<p>This collection contains a selection of artworks related to the themes of conflict, identity, and place.  They may be used for a variety of purposes; here, we use them as a catalyst for discussion.  In small groups or as a classroom, have students select one artwork they find meaningful or interesting and discuss the following:</p> <ol><li>Why did you pick this artwork?  </li><li>What do you see?  Name specific aspects of the artwork you notice.</li><li>What do you think about what you see?</li><li>What does this artwork make you wonder? </li><li><em>Optional</em>: How might the artwork connect to the themes of conflict, identity, and place?</li></ol> <p> </p> <p>This activity works equally well online or using printed flashcards (see <a href="">the resource tile</a>).  You may also replace or pair the above activity with a Project Zero Thinking Routine found in the final section of the collection. </p> <p><em>This Smithsonian Learning Lab collection contains artwork selected by <a href="">Phoebe Hillemann</a>, Teacher Institutes Educator at the Smithsonian American Art Museum, to be featured in the 2018 Smithsonian American Art Museum Summer Institute for Teachers, "Teaching the Humanities through Art."  The activity is adapted from Project Zero's See / Think / Wonder routine.</em></p> <p>Keywords: printable, flash card, project zero visible thinking routine, New Jersey Principals and Supervisors Association, NJPSA, saam</p>
Tess Porter

Korean Ceramics: Looking at Decorative Processes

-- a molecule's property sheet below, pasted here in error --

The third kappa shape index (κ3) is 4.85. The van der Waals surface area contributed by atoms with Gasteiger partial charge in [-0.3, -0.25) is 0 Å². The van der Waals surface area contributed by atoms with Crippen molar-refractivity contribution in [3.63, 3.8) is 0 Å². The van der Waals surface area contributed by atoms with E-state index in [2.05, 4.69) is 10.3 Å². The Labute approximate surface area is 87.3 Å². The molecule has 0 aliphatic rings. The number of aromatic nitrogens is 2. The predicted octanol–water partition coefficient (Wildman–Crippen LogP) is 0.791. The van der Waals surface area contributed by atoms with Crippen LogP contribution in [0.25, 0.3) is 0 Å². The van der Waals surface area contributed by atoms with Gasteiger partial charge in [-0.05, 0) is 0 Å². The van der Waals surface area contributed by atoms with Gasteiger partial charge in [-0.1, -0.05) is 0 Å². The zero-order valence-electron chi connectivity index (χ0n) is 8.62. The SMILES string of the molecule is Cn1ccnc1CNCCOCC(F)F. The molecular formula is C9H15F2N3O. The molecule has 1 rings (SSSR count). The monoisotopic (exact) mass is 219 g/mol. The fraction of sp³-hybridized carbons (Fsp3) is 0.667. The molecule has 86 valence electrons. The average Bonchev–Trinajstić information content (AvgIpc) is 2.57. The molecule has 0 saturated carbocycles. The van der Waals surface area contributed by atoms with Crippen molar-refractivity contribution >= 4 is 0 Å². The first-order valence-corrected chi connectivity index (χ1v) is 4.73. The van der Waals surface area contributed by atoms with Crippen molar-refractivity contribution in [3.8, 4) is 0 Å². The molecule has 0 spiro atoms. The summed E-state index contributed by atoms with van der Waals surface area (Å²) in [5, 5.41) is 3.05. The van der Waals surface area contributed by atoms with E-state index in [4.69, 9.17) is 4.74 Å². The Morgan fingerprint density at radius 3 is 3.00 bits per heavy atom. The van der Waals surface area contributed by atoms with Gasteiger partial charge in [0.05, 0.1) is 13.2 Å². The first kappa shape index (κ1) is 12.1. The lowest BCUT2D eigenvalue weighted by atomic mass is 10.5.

<p>In this activity, students will examine Korean ceramics and use visual evidence to speculate about the processes used to create them, paying special attention to decorative techniques.  Questions from the Project Zero Artful Thinking Routine "Colors / Shapes / Lines," help students make detailed observations by drawing their attention to the forms in an artwork and giving them specific categories of things to look for.  Use this activity as an entry point into studying ceramics or Korean art, or to student creation of artwork.</p> <p><a href=";st_op=and&amp;item_type=collections">#AsiaTeachers</a> </p> <p>Keywords: pottery, observation, inlay, stamping, types, celadon, goryeo, clay, ceramic<br /></p>
Tess Porter

Korean Buddhist Painting: Looking Closely

<p>In this activity, students will use visual evidence to explore and study an exceptionally rare Buddhist painting from the Goryeo period (935-1392 CE), an era of great artistic and cultural achievement in Korea.  This painting depicts Avalokiteshvara, the bodhisattva of infinite compassion, and scholars believe images like this were created to aid private meditation.  Use this activity can as an entry point into studying Buddhism in Korea, Korea during the Goryeo period, and more. </p> <p><a href=";st_op=and&amp;item_type=collections">#AsiaTeachers</a></p> <p>Keywords: water moon avalokiteshvara, avalokitesvara, religion, buddha, </p>
Tess Porter

Korean Burial Practices in the Goryeo Period

<p>In this activity, students will explore personal objects found in stone caskets from the Goryeo period (935-1392 CE), an era of great artistic and cultural achievement in Korea.  After looking closely at the types of objects found, students will consider why these particular objects may have been chosen to memorialize the deceased, what this may reveal about those who lived during the Goryeo period, and similarities and differences in how objects are used in the burial practices of other cultures.  Use this activity as an entry point into studying Korea during the Goryeo period, cross-cultural and cross-historical funerary practices, and more.</p> <p><a href=";st_op=and&amp;item_type=collections">#AsiaTeachers</a></p> <p>Keywords: archaeology, archaeologist, tomb, funeral, death</p>
Tess Porter